Jonah Kuhio, Kalaniana'ole was born on the island of Kauai on March 26th, 1872. His parents were David Kahalepouli Pi'ikoi and Esther Kino'iki Kekaulike. Esther was the sister of Queen Consort Kapiolani, King Kalakaua's wife. She also had two other children who were Edward Keli'iahonui (who died in his teens) and David Kawananakoa. King David Kalakaua became very fond of the brothers and conferred the titles of prince to them.
Jonah was named after his grandfather, Kuhio Kalaniana'ole, who was a High Chief of Hilo. He was educated at private schools in California and attended a business school in England. He married Chiefess Elizabeth Kahanu Ka'auwai but never had any children.
Prince Jonah Kuhio Kalaniana`ole
In 1903, Kuhio organized the Kamehameha Lodge civic club, called the Order of Kamehameha I. He was a member of the dynastic Royal Order of Kamehameha I of the Hawaiian Kingdom which he was conferred during Kalakaua's reign. The order today is not that of a dynastic order, but stems from the civic order created by Prince Kuhio.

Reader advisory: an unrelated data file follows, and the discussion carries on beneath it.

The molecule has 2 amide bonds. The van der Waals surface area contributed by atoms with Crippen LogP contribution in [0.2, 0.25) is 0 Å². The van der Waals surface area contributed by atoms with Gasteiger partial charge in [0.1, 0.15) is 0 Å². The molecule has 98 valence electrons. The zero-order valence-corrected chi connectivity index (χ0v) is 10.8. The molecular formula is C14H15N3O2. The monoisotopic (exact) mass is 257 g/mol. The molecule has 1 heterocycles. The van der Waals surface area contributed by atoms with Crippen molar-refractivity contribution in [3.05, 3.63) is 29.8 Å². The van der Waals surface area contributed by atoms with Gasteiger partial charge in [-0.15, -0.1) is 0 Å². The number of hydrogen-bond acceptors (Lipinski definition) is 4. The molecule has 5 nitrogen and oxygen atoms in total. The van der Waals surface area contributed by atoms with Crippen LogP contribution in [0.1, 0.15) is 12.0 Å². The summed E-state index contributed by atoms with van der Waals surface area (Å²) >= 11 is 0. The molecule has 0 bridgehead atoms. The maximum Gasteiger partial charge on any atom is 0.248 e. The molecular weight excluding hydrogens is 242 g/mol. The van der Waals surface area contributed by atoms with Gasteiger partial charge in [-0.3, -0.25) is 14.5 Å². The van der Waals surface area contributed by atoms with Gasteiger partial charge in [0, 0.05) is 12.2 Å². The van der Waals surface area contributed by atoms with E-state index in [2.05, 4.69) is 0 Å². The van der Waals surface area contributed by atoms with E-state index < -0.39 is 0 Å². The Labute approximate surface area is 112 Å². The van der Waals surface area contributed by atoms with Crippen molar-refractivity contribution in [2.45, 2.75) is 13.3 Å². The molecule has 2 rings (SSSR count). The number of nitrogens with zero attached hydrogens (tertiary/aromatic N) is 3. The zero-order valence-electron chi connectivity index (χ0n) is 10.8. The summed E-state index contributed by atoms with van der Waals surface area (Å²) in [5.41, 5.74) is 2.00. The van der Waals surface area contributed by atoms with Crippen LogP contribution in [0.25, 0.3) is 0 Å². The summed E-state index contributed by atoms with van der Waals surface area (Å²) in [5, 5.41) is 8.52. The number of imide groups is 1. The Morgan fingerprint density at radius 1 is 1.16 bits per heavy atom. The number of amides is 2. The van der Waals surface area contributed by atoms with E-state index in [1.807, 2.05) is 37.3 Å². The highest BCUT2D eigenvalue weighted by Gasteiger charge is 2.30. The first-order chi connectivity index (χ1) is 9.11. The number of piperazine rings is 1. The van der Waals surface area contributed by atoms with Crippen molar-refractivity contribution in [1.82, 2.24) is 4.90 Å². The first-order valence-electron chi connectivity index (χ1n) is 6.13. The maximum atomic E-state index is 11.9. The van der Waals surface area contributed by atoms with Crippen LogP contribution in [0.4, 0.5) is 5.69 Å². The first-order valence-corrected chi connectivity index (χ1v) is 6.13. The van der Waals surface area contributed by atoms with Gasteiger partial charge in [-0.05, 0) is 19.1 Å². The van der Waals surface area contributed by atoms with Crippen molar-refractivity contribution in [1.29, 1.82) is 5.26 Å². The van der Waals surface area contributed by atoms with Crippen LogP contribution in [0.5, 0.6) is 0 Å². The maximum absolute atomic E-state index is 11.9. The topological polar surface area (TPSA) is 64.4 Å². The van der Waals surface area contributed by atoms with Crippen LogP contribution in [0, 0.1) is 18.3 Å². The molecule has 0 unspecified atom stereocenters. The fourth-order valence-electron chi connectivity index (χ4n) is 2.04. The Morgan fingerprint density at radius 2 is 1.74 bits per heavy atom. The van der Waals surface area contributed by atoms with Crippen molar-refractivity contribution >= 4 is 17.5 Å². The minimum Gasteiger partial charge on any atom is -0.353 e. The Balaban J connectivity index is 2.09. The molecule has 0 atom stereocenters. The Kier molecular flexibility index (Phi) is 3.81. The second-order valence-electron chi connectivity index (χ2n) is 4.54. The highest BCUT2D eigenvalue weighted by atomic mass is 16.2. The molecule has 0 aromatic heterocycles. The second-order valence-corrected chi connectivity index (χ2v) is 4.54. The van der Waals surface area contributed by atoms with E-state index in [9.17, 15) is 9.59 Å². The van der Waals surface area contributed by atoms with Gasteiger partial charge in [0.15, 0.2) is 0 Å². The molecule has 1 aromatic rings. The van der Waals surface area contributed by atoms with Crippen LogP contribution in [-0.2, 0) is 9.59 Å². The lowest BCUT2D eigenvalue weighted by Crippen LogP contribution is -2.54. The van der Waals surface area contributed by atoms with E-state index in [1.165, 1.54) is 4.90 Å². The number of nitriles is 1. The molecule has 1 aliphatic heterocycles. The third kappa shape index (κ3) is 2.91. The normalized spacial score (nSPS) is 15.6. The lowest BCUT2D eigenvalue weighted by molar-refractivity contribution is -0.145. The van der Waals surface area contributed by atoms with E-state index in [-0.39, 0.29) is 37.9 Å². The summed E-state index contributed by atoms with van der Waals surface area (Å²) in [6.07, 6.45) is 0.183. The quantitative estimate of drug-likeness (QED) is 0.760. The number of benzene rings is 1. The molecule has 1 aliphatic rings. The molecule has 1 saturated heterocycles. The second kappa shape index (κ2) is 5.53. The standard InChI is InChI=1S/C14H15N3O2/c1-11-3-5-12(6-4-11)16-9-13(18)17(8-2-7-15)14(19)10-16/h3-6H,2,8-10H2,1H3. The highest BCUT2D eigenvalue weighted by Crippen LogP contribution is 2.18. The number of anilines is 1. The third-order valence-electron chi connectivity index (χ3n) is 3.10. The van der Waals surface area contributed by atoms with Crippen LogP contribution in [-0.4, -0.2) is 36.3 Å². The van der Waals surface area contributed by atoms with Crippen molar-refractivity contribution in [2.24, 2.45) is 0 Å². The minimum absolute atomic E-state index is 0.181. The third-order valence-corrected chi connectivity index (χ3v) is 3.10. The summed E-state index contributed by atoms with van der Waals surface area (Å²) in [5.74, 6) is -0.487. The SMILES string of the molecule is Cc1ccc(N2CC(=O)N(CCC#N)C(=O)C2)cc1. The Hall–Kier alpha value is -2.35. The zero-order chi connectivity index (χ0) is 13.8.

In 1903, Kuhio became Hawaii's second U.S. Delegate to Congress, when he defeated the Honorable Robert Kalanihiapo Wilcox who was the first elected. In 1919, Kuhio introduced in Congress the Hawaii Statehood Act and later the Hawaiian Homes Commission Act of 1921 which was signed by President Warren G. Harding. Despite Kuhio's wishes, the act contained high blood-quantum requirements. Today, the act provides for the rehabilitation of the native Hawaiian people through a government-sponsored homesteading program of ceded lands. Under the act, native Hawaiians are defined as individuals having at least 50 percent Hawaiian blood. Pursuant to provisions of the HHCA, the Department provides direct benefits to native Hawaiians in the form of 99 year homestead leases at an annual rental of $1.
Prince Kuhio passed away on January 7, 1922,
To commemorate Kuhio, the State of Hawaii instituted a Prince Kuhio Day holiday on March 26th.